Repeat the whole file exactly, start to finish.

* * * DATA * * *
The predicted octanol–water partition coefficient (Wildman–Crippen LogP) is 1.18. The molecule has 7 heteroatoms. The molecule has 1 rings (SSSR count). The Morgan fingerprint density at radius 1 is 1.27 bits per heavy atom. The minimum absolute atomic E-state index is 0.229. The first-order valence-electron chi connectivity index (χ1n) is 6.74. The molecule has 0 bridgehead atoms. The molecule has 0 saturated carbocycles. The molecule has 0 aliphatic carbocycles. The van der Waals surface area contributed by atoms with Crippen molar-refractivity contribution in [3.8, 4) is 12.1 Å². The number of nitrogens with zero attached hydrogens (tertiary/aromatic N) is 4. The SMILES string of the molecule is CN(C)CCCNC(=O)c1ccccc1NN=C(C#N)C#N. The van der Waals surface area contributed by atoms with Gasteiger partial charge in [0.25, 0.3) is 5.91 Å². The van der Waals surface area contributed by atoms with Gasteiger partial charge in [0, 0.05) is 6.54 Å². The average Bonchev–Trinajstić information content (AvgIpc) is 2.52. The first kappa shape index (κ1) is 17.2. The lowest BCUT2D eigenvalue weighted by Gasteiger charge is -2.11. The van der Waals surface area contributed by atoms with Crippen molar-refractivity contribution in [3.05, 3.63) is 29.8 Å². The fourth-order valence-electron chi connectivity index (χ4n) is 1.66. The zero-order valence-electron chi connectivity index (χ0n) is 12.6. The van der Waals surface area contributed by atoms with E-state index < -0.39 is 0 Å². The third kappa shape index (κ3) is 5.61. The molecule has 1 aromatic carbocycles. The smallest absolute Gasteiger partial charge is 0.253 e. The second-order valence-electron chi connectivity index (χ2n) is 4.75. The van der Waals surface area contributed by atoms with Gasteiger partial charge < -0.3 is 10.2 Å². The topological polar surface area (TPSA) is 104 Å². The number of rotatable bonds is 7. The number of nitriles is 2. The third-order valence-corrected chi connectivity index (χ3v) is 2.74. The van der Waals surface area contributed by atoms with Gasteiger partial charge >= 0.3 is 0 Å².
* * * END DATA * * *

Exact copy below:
The predicted octanol–water partition coefficient (Wildman–Crippen LogP) is 1.18. The molecule has 7 heteroatoms. The molecule has 1 rings (SSSR count). The Morgan fingerprint density at radius 1 is 1.27 bits per heavy atom. The minimum absolute atomic E-state index is 0.229. The first-order valence-electron chi connectivity index (χ1n) is 6.74. The molecule has 0 bridgehead atoms. The molecule has 0 saturated carbocycles. The molecule has 0 aliphatic carbocycles. The van der Waals surface area contributed by atoms with Crippen molar-refractivity contribution in [3.8, 4) is 12.1 Å². The number of nitrogens with zero attached hydrogens (tertiary/aromatic N) is 4. The SMILES string of the molecule is CN(C)CCCNC(=O)c1ccccc1NN=C(C#N)C#N. The van der Waals surface area contributed by atoms with Gasteiger partial charge in [0.25, 0.3) is 5.91 Å². The van der Waals surface area contributed by atoms with Gasteiger partial charge in [0, 0.05) is 6.54 Å². The average Bonchev–Trinajstić information content (AvgIpc) is 2.52. The first kappa shape index (κ1) is 17.2. The lowest BCUT2D eigenvalue weighted by Gasteiger charge is -2.11. The van der Waals surface area contributed by atoms with Crippen molar-refractivity contribution in [3.05, 3.63) is 29.8 Å². The fourth-order valence-electron chi connectivity index (χ4n) is 1.66. The zero-order valence-electron chi connectivity index (χ0n) is 12.6. The van der Waals surface area contributed by atoms with E-state index < -0.39 is 0 Å². The third kappa shape index (κ3) is 5.61. The molecule has 1 aromatic carbocycles. The smallest absolute Gasteiger partial charge is 0.253 e. The second-order valence-electron chi connectivity index (χ2n) is 4.75. The van der Waals surface area contributed by atoms with Gasteiger partial charge < -0.3 is 10.2 Å². The topological polar surface area (TPSA) is 104 Å². The number of rotatable bonds is 7. The number of nitriles is 2. The third-order valence-corrected chi connectivity index (χ3v) is 2.74. The van der Waals surface area contributed by atoms with Gasteiger partial charge >= 0.3 is 0 Å².